The researchers were able to print 2.5 times faster, print with ink that previously didn’t work well, and the algorithm also identified a unique silicone formulation and printing parameters that had not been found previously through trial-and-error approaches. With these results, the researchers—some of whom are affiliated with both the Manufacturing Futures Initiative and the Bioengineered Organs Initiative—are optimistic that HML will have a broad application for planning and optimizing in the AM of many types of soft materials, such as for biomedical applications via the FRE method.

The team used a Makerbot Replicator printer custom modified with a syringe pump extruder to perform all of the 3D printing tests and used silicone elastomers from Dow Corning as materials

Researchers using the LulzBot Bio machine

In 2018, another team of researchers at Carnegie Mellon’s College of Engineering came up with a novel approach to optimize soft material 3D printing: an expert-guided optimization (EGO) method that also uses the FRE 3D printing method. The EGO model is based on an algorithm to optimize the process, but it also depends upon the researcher’s evaluation and parameters. While Washburn’s algorithm responsibly selects the optimal parameters for the variables in different categories, accelerating the process.

“Essentially what we’re doing is building a digital twin, or a digital replica, of both the physical process and our human conceptual understanding of the process to achieve optimal results,” asserted Washburn.

According to the paper, HML is applied to 3D printing of silicone elastomer via FRE, which was challenging because it involves depositing a Newtonian prepolymer liquid phase within a Bingham plastic support bath. It also details that the advantage of the HML algorithm is that it can predict the behavior of complex physical systems using sparse data sets through the integration of physical modeling in a framework of statistical learning. Showing that the algorithm can be used to simultaneously optimize material, formulation, and processing variables.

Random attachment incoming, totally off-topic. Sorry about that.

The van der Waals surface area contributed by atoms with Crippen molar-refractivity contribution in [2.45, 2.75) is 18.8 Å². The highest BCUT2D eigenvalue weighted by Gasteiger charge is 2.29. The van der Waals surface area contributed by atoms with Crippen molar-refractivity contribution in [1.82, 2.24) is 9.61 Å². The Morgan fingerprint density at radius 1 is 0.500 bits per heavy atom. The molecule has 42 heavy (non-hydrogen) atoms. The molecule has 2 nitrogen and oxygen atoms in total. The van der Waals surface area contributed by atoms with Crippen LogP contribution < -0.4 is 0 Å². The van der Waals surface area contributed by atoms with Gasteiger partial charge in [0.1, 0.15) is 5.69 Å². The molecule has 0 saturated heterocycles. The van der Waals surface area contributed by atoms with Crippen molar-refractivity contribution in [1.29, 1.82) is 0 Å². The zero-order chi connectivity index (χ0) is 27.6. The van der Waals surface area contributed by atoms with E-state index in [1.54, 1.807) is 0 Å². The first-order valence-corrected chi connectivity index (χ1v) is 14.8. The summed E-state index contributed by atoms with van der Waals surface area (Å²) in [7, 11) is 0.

Last year, Washburn and Poczos started the company Ansatz AI, to commercialize the algorithm and are currently working with their first customer in industrial applications, which means we should be able to see some results in 2020. Washburn is co-founder and the managing member of the company which uses the HML algorithm developed at Carnegie Mellon to model and optimize complex physical systems, ranging from cosmetics and personal care products to paint and cement, and even production systems.

As stated by the company: “HML leverages domain knowledge of these systems in the form of physical models but uses powerful tools of statistical learning to uncover the hidden connections between variables”.

Ansatz AI will focus on working with manufacturers of chemical and materials based products across many industries.

Working to solve some of the basic problems of AM and materials is not new to Carnegie Mellon, the renown university (which ranks fourth out of the top engineering schools in the US) was also recently in the news when a team of researchers published a paper after they bioprinted hearts comprised of small cardiac ventricles using human cardiomyocytes, thanks to an advanced version of Freeform Reversible Embedding of Suspended Hydrogels (FRESH) technology–which allows them to 3D print collagen. Professors of biomedical engineering at the university have been working to improve the functionality of soft materials for a few years, and the university itself has immersive 3D printing experiences for students and professors in a diversity of areas, efficiently demonstrating that they will be part of the advances in this disruptive technology.

[Images: Carnegie Mellon and Newell Washburn]